More appeals over police complaints handling, says IPCC
There has been a rise in the number of people unhappy with how police in England and Wales handled complaints.
The Independent Police Complaints Commission received a record 6,339 appeals over complaints in 2011-12.
Some 38% of these appeals were upheld by the IPCC - up from 30% or less in the three preceding years.
The IPCC figures show that overall number of complaints against police forces fell for the second year running to just over 30,000.
In its annual round-up of complaints, the IPCC warned against reading too much into the total number because a lower figure could indicate that people did not have the confidence to complain in the first place.
It said that police forces upheld an average of one in every eight complaints.
The 6,339 appeals to the watchdog in 2011-12 represented a 3% rise on the previous year.
More than half of appeals against two forces, Northumbria and North Wales, were upheld.
The watchdog said there was a wide variation between forces, with three upholding more than one in five complaints and seven upholding fewer than one in 10.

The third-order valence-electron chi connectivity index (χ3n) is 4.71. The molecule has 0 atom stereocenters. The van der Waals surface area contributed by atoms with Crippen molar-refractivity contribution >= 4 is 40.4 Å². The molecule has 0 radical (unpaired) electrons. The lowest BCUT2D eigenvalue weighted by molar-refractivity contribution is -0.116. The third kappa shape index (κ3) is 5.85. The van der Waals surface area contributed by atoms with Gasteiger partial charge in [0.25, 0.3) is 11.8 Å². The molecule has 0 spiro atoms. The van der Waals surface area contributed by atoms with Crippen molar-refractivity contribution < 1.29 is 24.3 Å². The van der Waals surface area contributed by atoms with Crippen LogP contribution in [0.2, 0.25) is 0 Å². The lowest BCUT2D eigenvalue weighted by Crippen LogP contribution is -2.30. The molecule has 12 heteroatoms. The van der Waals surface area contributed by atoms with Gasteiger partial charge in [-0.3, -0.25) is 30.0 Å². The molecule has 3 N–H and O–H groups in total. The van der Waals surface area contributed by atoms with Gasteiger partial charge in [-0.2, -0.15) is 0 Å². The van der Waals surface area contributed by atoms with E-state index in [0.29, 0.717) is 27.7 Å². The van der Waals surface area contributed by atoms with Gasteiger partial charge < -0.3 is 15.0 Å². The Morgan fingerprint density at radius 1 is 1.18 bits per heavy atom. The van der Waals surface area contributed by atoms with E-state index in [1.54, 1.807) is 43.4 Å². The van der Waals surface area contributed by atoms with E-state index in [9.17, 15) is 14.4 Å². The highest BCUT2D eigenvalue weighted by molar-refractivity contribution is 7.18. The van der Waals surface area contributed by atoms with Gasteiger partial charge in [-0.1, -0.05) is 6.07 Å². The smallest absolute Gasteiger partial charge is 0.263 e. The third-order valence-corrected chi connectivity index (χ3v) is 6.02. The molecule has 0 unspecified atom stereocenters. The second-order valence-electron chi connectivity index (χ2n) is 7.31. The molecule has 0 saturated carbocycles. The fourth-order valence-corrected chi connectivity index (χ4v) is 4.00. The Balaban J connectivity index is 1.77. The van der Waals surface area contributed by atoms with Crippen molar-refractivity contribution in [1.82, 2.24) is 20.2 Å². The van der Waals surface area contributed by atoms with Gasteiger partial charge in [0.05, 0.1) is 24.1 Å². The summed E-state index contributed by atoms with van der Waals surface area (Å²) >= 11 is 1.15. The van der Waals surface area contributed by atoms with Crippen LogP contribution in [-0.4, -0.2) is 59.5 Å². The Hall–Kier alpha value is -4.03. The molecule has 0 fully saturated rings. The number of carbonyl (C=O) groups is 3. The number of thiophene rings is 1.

There were 1,374 appeals to the IPCC over forces' decisions not to record a complaint, up 16%, with the watchdog upholding almost two-thirds of these and telling police to revisit the complaint.
Eight forces were told to look again at complaints in 75% or more cases: Bedfordshire; City of London; Cumbria; Dorset; Northumbria; Nottinghamshire; Warwickshire; and West Yorkshire.
Dame Anne Owers, chairwoman of the IPCC, said she was concerned by the figures.
"All chief constables should take a personal interest in the findings of this report and assure themselves that they and their staff are meeting their obligations to record and resolve valid complaints from the public," she said.
"In particular, they should look closely at the number and type of appeals upheld by the IPCC."
Chief Constable Mike Cunningham, of the Association of Chief Police Officers, said: "Policing by its very nature is public-facing and as such ensuring that our interactions meet with the standard expected is critical to maintaining public confidence.
"This report shows that the service can continue to improve, particularly in the initial recording of complaints to ensure that the system reflects the seriousness and value that police attach to the complaints process.
"The police service cannot continue to improve without feedback and we need the public to continue to come forward when they consider the service has fallen short."